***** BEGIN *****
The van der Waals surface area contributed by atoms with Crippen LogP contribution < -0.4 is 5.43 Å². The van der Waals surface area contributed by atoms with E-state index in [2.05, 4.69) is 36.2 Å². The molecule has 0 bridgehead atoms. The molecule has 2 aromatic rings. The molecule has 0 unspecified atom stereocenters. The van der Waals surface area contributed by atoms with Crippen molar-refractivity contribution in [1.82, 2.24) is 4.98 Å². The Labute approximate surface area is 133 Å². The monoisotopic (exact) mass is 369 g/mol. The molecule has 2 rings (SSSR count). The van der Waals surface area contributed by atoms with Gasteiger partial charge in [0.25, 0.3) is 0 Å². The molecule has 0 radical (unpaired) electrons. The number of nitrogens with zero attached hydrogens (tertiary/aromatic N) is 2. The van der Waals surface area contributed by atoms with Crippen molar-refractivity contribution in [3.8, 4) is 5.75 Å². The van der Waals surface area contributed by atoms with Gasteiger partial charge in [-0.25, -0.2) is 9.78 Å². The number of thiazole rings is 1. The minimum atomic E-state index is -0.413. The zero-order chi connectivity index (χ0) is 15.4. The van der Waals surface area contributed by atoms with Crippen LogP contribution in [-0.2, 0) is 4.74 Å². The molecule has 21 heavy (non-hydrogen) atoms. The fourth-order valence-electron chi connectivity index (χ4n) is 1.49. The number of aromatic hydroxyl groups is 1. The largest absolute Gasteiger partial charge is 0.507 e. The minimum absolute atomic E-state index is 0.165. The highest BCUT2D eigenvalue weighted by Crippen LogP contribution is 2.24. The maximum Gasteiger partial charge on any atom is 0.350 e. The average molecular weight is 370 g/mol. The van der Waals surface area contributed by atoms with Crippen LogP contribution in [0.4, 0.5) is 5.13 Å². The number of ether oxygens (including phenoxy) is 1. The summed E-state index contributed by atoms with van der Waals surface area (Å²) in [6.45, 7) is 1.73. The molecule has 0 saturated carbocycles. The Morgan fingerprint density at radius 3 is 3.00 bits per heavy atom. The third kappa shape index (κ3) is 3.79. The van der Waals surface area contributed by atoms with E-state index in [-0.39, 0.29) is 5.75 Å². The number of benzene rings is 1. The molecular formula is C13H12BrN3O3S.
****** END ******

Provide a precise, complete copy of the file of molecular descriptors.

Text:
The van der Waals surface area contributed by atoms with Crippen LogP contribution < -0.4 is 5.43 Å². The van der Waals surface area contributed by atoms with E-state index in [2.05, 4.69) is 36.2 Å². The molecule has 0 bridgehead atoms. The molecule has 2 aromatic rings. The molecule has 0 unspecified atom stereocenters. The van der Waals surface area contributed by atoms with Crippen molar-refractivity contribution in [1.82, 2.24) is 4.98 Å². The Labute approximate surface area is 133 Å². The monoisotopic (exact) mass is 369 g/mol. The molecule has 2 rings (SSSR count). The van der Waals surface area contributed by atoms with Gasteiger partial charge in [0.25, 0.3) is 0 Å². The molecule has 0 radical (unpaired) electrons. The number of nitrogens with zero attached hydrogens (tertiary/aromatic N) is 2. The van der Waals surface area contributed by atoms with Crippen molar-refractivity contribution in [3.8, 4) is 5.75 Å². The van der Waals surface area contributed by atoms with Gasteiger partial charge in [-0.25, -0.2) is 9.78 Å². The number of thiazole rings is 1. The minimum atomic E-state index is -0.413. The zero-order chi connectivity index (χ0) is 15.4. The van der Waals surface area contributed by atoms with Crippen LogP contribution in [-0.2, 0) is 4.74 Å². The molecule has 21 heavy (non-hydrogen) atoms. The fourth-order valence-electron chi connectivity index (χ4n) is 1.49. The number of aromatic hydroxyl groups is 1. The largest absolute Gasteiger partial charge is 0.507 e. The minimum absolute atomic E-state index is 0.165. The highest BCUT2D eigenvalue weighted by Crippen LogP contribution is 2.24. The maximum Gasteiger partial charge on any atom is 0.350 e. The average molecular weight is 370 g/mol. The van der Waals surface area contributed by atoms with Crippen LogP contribution in [0.4, 0.5) is 5.13 Å². The number of ether oxygens (including phenoxy) is 1. The summed E-state index contributed by atoms with van der Waals surface area (Å²) in [6.45, 7) is 1.73. The molecule has 0 saturated carbocycles. The Morgan fingerprint density at radius 3 is 3.00 bits per heavy atom. The third kappa shape index (κ3) is 3.79. The van der Waals surface area contributed by atoms with E-state index in [-0.39, 0.29) is 5.75 Å². The number of benzene rings is 1. The molecular formula is C13H12BrN3O3S.